mannequins, with only the head and arms sculpted in wood (cedar or maguey). The images are dressed with embroidered clothes and jewelry. Frequently other elements were added, such as teeth and false eyelashes, wigs of real hair, eyes of colored glass, and palates made of glass. 

Catholic priests provided indigenous and mestizo artists with canvases and reproductions of Western works of art, which the artists then "interpreted" with their own images and other indigenous characteristics. These may include symbolically associating Christian religious figures with indigenous divinities, or rendering the figures with Andean facial characteristics or in traditional Andean costume. In addition, each church, convent, monastery, and town venerated an effigy of its patron or tutelar saint, some of them native to Peru.   


Retables (retablos) are architectonic structures made of stone, wood, or other material that are placed behind the altar and include attached paintings, sculptures or other religious objects.   

Liturgical Objects   

    Objects Used for Mass Ritual: Chalices, cibaries, candelabras, vials for christening or consecrated oil, reliquaries, vessels for wine and water, incense burners, patens, monstrances, pelicans and crucifixes. Made out of silver, gold or gilded silver, often inlaid with pearls or precious stones. Techniques: casting, engraving, piercing, repousse, filigree.  
    Fixtures for sculpted images: Areoles, crowns, scepters, halo, halos in the form of rays, and books carried by religious scholars and founders of religious orders.  
    Ecclesiastical vestments: Some ecclesiastical vestments were commissioned by indigenous individuals or communities for the celebrations of their patron saint and thus are part of the religious legacy of a particular town. In such cases, the vestment has the name of the donor and of the town or church as well as the date.  
    Votive Offerings: These are representations of miracles or favors received from a particular saint. They can be made of different materials, usually metal or wood, and come in a variety of forms according to the type of favor received, usually representing parts of the human body in reference to the organ healed or agricultural products in recognition of a good harvest or increase in a herd. 
Inapplicability of Notice and Delayed Effective Date   

Because the amendment to the Customs Regulations contained in this document imposing import restrictions on the above-listed Peruvian cultural property is being made in response to a bilateral agreement entered into in furtherance of the foreign affairs interests of the United States, pursuant to section 553(a)(1) of the Administrative Procedure Act, no notice of proposed rulemaking or public procedure is necessary. For the same reason, a delayed effective date is not required.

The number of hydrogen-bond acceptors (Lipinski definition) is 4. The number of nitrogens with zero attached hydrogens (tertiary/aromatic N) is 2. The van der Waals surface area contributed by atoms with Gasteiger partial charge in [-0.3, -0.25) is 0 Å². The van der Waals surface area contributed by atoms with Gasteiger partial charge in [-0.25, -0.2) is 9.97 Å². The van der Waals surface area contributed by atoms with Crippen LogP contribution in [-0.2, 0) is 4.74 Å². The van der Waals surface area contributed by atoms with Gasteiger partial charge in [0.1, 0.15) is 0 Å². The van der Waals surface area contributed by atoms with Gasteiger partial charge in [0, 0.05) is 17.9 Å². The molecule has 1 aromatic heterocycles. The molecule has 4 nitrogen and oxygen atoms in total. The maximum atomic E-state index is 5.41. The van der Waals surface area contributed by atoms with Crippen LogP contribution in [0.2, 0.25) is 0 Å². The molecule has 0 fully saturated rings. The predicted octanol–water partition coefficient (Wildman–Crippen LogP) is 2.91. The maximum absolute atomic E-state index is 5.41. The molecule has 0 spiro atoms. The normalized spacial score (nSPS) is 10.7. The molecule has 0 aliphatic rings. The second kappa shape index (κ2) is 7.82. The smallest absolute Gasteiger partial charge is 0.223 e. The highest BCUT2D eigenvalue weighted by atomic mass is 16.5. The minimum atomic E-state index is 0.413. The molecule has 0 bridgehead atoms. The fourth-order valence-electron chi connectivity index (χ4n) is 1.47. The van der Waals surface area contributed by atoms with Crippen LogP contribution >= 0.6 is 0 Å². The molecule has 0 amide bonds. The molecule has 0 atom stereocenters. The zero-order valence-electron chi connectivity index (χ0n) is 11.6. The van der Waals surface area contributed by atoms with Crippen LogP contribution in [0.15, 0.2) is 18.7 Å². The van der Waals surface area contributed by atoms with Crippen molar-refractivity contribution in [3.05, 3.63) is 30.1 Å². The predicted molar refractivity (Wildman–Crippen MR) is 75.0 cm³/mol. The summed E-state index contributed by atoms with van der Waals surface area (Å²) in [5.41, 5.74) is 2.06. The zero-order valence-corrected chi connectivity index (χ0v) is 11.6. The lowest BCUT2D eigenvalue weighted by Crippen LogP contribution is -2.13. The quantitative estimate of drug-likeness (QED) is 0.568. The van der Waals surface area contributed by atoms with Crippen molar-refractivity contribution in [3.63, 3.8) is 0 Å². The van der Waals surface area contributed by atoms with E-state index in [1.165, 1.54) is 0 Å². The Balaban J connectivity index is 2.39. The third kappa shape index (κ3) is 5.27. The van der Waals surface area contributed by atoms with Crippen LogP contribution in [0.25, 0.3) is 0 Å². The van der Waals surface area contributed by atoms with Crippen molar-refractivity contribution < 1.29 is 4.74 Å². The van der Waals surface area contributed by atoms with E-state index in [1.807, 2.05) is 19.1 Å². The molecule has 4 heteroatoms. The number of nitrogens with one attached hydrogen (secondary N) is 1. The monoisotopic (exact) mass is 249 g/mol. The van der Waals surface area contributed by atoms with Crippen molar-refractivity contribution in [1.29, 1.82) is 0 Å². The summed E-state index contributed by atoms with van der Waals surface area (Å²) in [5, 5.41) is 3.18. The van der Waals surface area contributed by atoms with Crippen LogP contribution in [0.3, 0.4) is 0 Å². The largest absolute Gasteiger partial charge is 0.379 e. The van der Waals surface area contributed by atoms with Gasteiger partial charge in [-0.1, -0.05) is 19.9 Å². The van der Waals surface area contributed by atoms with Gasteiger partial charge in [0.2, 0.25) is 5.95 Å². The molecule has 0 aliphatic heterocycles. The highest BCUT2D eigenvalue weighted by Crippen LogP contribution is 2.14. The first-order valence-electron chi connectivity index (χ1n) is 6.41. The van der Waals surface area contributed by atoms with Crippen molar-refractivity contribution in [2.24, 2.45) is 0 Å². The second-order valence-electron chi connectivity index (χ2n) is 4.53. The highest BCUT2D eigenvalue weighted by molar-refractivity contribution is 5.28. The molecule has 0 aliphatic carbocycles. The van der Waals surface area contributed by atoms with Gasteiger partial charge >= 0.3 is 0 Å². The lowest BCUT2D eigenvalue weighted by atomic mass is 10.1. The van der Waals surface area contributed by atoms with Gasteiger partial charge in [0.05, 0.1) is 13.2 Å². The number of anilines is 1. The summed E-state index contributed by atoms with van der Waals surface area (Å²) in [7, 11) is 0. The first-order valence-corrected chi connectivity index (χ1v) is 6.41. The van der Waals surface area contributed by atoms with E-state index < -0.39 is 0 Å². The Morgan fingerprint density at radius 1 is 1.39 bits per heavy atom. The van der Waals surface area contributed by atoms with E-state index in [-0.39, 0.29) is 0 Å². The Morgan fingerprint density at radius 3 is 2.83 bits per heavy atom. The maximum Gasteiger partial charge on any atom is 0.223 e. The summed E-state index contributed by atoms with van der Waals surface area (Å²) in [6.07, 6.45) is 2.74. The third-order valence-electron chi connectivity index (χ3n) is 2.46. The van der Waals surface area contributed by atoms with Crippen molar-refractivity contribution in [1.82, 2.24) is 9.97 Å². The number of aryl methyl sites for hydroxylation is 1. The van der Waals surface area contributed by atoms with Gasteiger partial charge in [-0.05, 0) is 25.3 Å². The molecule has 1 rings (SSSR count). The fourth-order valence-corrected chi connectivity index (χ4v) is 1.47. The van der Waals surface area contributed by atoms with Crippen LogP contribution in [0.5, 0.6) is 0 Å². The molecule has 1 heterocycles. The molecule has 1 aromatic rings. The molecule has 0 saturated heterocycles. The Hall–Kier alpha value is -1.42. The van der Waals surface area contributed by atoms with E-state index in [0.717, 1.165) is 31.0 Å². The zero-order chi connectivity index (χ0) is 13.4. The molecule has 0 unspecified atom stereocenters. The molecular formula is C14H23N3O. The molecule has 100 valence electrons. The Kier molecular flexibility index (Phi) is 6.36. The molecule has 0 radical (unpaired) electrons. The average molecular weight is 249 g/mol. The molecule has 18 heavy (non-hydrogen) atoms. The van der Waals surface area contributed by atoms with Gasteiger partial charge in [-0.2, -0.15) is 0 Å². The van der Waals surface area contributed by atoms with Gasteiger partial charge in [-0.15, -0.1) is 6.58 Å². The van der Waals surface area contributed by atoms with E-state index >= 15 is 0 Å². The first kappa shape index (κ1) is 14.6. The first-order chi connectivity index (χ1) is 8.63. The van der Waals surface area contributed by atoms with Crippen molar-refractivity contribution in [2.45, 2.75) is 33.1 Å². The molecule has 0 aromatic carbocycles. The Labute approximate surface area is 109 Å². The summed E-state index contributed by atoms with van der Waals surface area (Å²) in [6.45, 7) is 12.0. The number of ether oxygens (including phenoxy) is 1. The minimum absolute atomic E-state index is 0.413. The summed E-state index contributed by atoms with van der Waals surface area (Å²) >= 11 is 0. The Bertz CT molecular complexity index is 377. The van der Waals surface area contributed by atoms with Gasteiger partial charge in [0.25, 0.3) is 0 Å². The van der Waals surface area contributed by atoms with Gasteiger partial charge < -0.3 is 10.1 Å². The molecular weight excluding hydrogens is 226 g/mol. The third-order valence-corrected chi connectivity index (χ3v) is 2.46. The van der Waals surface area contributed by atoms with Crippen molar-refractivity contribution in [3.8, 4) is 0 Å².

Regulatory Flexibility Act   

Because no notice of proposed rulemaking is required, the provisions of the Regulatory Flexibility Act (5 U.S.C. 601 et seq.) do not apply. Accordingly, this final rule is not subject to the regulatory analysis or other requirements of 5 U.S.C. 603 and 604.   

Executive Order 12866  

This amendment does not meet the criteria of a "significant regulatory action" as described in E.O. 12866.   

Drafting Information  

The principal author of this document was Peter T. Lynch, Regulations Branch, Office of Regulations and Rulings, U.S. Customs Service. However, personnel from other offices participated in its development.   

List of Subjects in 19 CFR Part 12  

Customs duties and inspections, Imports, Cultural property.   

Amendment to the Regulations Accordingly, Part 12 of the Customs Regulations (19 CFR Part 12) is amended as set forth below:   


1. The general authority and specific authority citation for Part 12, in part, continue to read as follows:   

Authority: 5 U.S.C. 301, 19 U.S.C. 66, 1202 (General Note 20, Harmonized Tariff Schedule of the United States (HTSUS)), 1624;   


Sections 12.104 through 12.104i also issued under 19 U.S.C. 2612;   


Sec. 12.104g [Amended]  

2. In Sec. 12.104g, paragraph (a), the list of agreements imposing import restrictions on described articles of cultural property of State Parties is amended by adding "Peru" in appropriate alphabetical order under the column headed "State party", the description "Archaeological artifacts and ethnological material from Peru" under the column headed "Cultural property", and the reference "T.D. 97-- 50" under the column headed "T.D. No."   

3. In Sec. 12.104g, paragraph (b), the list of emergency actions imposing import restrictions on described articles of cultural property of State Parties is amended by removing the entry for "Peru" in its entirety.   

George J. Weise,  
Commissioner of Customs  

Approved: June 5, 1997.   

John P. Simpson,  
Deputy Assistant Secretary of the Treasury  

[FR Doc. 97-15428 Filed 6-10-97; 8:45 am]  
BILLING CODE 4820-02-P